Think of individual games during last season. The Patriots became known as a second half team. They create opportunities and drive the ball down the field quickly when they must in order to win. They rise to pressure.
Tom Brady’s high ankle sprain combined with the offensive line not rising to the occasion played a role in their Super Bowl loss, but the Patriots have learned from it all. They may not be able to prevent a high ankle sprain, but they can prevent a defense from getting Brady’s uniform so dirty again.
They have learned and will prove it.
3) Schedule—It is ironic. It is almost comical. The one team that had a perfect regular season gets the easiest schedule this year. Their most challenging games will be against the Chargers in Week 6, the Colts in Week 9, and the Steelers in Week 13. The rest of their schedule should be a cakewalk.
2) Stacked offense—This is obvious. Their offense is primed and ready.
Tom Brady, well he is Tom Brady. Enough said about the QB position.
Running back Laurence Maroney finished the end of last season strong. In four of the last six games, Maroney had 100-plus yard gains. Kevin Faulk is no small matter and Sammy Morris is a competent back up.
Randy Moss, Wes Welker, Jabar Gaffney, Chad Jackson, and Kelley Washington will be the wide receivers that we expect from the Pats. Moss and Welker bring their undeniable skills back for round two this season. Gaffney and Jackson will compete for the No. 3 spot.
The offensive line is aging a tad, but still appears to be in good shape minus what happened during the Super Bowl. A major missing component during the Super Bowl was guard Stephen Neal. After injuring his knee, he played very little during the game. Neal will be ready to compete this season, which will be a major boost to the offensive line.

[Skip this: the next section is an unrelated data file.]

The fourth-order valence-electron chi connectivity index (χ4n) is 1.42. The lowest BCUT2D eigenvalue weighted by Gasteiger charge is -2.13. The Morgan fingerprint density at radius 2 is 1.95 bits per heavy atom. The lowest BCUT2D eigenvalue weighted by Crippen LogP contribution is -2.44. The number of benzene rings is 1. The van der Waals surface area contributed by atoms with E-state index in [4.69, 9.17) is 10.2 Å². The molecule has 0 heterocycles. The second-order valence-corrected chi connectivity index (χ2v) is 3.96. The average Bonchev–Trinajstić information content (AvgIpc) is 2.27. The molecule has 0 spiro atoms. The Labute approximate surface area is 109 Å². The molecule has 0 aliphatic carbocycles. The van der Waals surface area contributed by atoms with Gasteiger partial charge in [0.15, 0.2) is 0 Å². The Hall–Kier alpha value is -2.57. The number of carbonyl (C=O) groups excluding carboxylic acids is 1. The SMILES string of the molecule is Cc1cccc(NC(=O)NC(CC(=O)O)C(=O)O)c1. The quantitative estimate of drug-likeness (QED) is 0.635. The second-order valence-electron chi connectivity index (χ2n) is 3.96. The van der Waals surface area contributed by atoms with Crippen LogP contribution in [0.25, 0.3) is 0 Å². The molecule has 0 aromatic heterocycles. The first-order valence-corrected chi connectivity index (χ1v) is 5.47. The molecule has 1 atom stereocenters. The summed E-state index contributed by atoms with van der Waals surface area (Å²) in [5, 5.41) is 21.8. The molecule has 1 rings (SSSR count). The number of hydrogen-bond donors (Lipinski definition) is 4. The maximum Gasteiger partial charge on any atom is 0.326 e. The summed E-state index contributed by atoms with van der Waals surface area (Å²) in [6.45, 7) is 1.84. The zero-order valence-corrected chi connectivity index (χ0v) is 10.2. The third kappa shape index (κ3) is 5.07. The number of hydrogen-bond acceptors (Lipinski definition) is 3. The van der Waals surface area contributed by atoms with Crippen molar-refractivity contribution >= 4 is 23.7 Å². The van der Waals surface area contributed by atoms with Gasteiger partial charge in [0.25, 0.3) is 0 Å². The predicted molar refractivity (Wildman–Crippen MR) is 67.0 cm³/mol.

1) Bill Belichick—In Belichick, the Patriots not only have a coach, they have a mentor, motivator, and leader.
Belichick has taught the team to retain their one game at a time mentality. Yes, he is tough, but he is fair. Belichick deserves to go down in history as one of the greatest head coaches of all-time. He deserves to be in the Hall of Fame on day.
Spygate was a minor blemish on his record. He is a genius when it comes to football. He treats football as if it were an intense game of chess against a grand master. He knows the strengths and weaknesses of his opponents and uses that to his advantage. He attempts to remain a few moves ahead at all times.
Belichick has been the key to this team. During his tenure the Pats have reached exceptional heights.
The Patriots will finally put an end to what is considered the Super Bowl slump. They are in a position to do it and they will prove it in Tampa, FL.
In the words of one of the world’s most popular athletes, Michael Jordan, "I have failed many times, and that’s why I am a success." If the Patriots clench their fourth Super Bowl title in eight years, Jordan’s words will truly resonate with the team.